Finding out your child, or someone else you care for, may have a food allergy can be terrifying. It doesn’t matter if the reaction was on the “milder” end of the scale or the outright life-threatening end, you’ve heard the stories. The scary ones. You’ve got an appointment with an allergist, but frankly, even having to walk to that appointment seems scary. What will she say? What will she do? What if….? Right, you get the idea.
Take a deep breath. Knowing how to prepare for an appointment and what to expect can help soothe some of the anxiety you may be feeling.
What is an allergy?
First things first, let’s define what we’re talking about. A food allergy is when your immune system wrongly identifies something like a food protein as something harmful and overreacts in an attempt to destroy it.
What does a reaction look like?
Right now maybe you’re hoping you overreacted and this really isn’t anything to worry about. Let’s be clear, that’s something the allergist is going to help figure out. However, understanding what a reaction might look like and identifying which symptoms you or your loved one experienced can help your doctor with that diagnosis.
Like any allergic reaction, food-triggered reactions can range from mild (itching in or around the mouth, a runny nose, mild nausea or discomfort, and/or a few hives) to the severe (shortness of breath, wheezing, drop in blood pressure, dizziness, blue-tint to the skin, trouble breathing or swallowing, tightness in the throat, significant swelling of the tongue or lips, widespread hives, repetitive vomiting, severe diarrhea, confusion, and an impending sense of doom).
You might experience multiple symptoms or just one symptom. And going forward, it’s important to know that just because this reaction looked one particular way, doesn’t mean future reactions will be the same.
What should I do before we go?
Check with your doctor’s office the week before your visit and ask about whether or not your child should be avoiding certain medications in the days leading up to the appointment. Antihistamines, for example, can interfere with the tests. Don’t just assume you need to put the breaks on certain meds, however. Talk with your doctor before discontinuing any medication your child is taking regularly.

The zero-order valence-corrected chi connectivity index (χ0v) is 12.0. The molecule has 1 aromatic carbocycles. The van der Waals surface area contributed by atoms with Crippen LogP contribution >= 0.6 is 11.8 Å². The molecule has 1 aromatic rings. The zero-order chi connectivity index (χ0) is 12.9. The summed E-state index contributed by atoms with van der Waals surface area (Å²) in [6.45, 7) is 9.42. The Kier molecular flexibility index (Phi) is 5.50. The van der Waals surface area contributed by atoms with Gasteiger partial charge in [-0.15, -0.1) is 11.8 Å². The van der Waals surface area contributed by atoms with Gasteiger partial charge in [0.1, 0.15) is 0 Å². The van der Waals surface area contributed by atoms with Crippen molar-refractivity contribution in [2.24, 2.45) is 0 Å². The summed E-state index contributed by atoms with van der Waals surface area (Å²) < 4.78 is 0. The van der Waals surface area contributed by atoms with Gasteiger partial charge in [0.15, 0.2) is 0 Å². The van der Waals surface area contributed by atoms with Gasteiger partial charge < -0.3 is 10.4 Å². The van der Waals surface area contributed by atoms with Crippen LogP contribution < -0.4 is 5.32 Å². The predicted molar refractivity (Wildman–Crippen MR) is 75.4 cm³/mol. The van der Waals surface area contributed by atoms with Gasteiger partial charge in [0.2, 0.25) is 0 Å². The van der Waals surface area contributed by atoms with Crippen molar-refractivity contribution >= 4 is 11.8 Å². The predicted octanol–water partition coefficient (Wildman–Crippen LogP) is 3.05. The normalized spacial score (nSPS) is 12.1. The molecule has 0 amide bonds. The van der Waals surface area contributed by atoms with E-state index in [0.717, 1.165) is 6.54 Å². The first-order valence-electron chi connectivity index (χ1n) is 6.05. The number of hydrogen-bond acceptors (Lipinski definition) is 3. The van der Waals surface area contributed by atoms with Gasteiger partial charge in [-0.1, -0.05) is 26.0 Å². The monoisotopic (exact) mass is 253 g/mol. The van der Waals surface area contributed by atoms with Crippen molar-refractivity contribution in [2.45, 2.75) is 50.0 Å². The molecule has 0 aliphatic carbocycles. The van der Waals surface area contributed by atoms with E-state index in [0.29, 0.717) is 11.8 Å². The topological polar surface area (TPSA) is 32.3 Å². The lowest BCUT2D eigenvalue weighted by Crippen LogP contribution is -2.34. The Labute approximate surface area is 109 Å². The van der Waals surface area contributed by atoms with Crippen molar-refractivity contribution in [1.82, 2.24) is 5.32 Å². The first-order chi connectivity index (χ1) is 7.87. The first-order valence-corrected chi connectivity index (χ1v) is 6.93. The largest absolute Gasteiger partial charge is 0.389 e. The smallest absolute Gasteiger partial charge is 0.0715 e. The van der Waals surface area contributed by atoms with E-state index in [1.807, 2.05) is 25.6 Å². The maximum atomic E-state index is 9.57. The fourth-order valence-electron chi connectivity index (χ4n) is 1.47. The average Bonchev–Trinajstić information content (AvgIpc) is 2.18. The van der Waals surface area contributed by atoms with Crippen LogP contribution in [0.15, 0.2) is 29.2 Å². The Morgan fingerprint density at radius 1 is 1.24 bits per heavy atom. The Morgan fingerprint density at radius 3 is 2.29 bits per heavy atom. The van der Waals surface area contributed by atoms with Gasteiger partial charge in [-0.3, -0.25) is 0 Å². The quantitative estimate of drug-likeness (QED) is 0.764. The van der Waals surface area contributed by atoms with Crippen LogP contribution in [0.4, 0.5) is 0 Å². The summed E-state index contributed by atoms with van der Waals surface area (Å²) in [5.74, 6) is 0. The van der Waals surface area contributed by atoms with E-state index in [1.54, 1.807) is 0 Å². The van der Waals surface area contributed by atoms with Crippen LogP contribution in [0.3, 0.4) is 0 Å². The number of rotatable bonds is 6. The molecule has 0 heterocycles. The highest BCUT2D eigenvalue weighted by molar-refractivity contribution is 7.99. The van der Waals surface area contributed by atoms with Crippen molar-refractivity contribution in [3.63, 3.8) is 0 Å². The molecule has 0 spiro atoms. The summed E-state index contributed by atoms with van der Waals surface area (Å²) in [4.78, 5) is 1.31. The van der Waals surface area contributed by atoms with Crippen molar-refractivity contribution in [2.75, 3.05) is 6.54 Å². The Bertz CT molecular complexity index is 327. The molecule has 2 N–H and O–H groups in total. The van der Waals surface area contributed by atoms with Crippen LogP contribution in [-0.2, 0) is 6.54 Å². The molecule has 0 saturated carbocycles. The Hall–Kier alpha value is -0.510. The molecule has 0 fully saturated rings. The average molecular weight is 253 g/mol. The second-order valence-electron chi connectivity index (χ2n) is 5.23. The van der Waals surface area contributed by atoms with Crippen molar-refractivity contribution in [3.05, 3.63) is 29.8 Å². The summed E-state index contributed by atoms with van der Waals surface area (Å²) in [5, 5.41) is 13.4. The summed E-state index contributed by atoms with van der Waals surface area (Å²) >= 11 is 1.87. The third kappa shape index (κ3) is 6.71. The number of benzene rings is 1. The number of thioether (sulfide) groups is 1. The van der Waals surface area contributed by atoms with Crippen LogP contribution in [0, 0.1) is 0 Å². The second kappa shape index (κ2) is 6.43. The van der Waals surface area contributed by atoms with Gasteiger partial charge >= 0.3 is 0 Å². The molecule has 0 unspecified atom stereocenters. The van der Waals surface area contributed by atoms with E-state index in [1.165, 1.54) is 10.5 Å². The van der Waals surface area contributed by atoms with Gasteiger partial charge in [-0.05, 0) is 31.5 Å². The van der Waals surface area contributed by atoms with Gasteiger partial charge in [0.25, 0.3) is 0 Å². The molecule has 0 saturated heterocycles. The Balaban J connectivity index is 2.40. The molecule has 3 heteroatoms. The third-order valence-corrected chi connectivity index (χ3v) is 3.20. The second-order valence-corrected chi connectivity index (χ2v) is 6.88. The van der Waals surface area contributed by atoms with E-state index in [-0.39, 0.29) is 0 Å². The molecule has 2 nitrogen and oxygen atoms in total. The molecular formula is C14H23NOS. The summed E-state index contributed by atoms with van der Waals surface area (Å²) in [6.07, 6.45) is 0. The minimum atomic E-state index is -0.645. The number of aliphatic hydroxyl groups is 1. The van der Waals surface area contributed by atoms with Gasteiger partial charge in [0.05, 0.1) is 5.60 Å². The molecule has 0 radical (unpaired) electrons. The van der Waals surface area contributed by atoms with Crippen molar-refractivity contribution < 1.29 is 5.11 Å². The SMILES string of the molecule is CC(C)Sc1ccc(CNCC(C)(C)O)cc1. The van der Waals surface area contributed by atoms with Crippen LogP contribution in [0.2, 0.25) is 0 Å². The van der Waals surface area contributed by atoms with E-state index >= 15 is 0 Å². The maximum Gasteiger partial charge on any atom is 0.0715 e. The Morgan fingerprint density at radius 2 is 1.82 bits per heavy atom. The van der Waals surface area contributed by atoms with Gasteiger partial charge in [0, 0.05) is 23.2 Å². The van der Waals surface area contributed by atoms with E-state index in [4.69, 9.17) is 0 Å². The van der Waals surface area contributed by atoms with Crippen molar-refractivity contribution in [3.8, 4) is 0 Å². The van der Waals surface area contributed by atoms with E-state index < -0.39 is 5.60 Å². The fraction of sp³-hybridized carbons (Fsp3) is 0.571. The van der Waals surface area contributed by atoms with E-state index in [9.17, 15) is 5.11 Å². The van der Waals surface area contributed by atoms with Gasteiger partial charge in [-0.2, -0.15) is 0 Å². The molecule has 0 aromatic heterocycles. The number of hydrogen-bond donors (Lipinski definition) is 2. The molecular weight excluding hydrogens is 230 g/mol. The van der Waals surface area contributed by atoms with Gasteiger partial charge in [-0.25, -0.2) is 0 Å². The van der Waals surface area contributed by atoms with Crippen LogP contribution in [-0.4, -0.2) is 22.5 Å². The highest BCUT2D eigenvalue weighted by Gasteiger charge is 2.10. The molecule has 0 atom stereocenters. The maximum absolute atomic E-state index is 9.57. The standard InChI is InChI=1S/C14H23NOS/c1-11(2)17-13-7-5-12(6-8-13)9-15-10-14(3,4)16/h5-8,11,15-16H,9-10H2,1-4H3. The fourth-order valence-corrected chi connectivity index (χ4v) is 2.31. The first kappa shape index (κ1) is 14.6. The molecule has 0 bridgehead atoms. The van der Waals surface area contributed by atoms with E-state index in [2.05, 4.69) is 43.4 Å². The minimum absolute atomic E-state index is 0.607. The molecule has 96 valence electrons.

You should also keep a journal or take notes that may help the doctor identify any potential patterns between what your child has been eating and how they may be potentially reacting. But don’t just stop at food! Include things like your laundry detergent, the lotion you apply to dry skin, the pets in your house, and other potential triggers. Write down any suspected reactions or other potential symptoms. Take note of how much time it took between a meal and the appearance of a suspected reaction. Write down any medications you gave your child to treat symptoms.
Be packed and dressed for the occasion
This could be a long visit – whether that’s time spent in a waiting room or time spent in the exam room waiting for test results to be read, your child is going to need some distractions. Pack an activity bag. Skip the snacks. Seriously, skip them. The food you're packing may not be a trigger for your child, but they could be for another patient. Chances are pretty good your doctor’s office isn’t going to allow food in the waiting room or exam rooms anyway.
You’ll also want to dress in testing-friendly clothing. Skin prick tests (SPT) are conducted on the forearm or back. You’ll want to wear clothing that makes it easy for the nurse to access your arm or your back. You’ll also want to make sure that once the test is administered there is no clothing or other irritation to disrupt the testing process so the doctor can clearly read and interpret the results.
What will happen during the visit?
It depends on the allergist and your particular situation, but odds are your visit will begin with something that looks a lot like a general physical. Someone will check your child’s height and weight. They’ll check blood pressure, pulse, and temperature. When the doctor comes in, he may listen to your child’s lungs, heart, ears, eyes, nose, and throat. He’ll probably ask a lot of questions.
Allergy testing alone is not an accurate tool and a full medical history should be used to help give test results context. Sloane Miller’s interview with Dr. Dave Stukus explains this well. Based on your child’s health history, the exam, and the input you’ve shared about the experience that led to this appointment, the allergist may have a nurse come in to administer the SPT. He may also order blood testing to help give more context to the results from the skin test.
And then what?
There are a few different scenarios and those will depend on your allergist and her diagnosis. If the test results and health history were inconclusive, she may want to schedule another visit for a food challenge. She may confirm an allergy, complete an allergy action plan, and give you a prescription for an autoinjector of epinephrine. And she may ask you to set up a follow-up visit after the results of the bloodwork are in.
Whatever happens, if a food allergy is confirmed, this visit has been the first in a long partnership. Be sure this is a doctor who encourages you to ask questions, who listens to your feedback, and who you can trust. (And if you can’t, then look for another allergist because this is a long-term relationship!)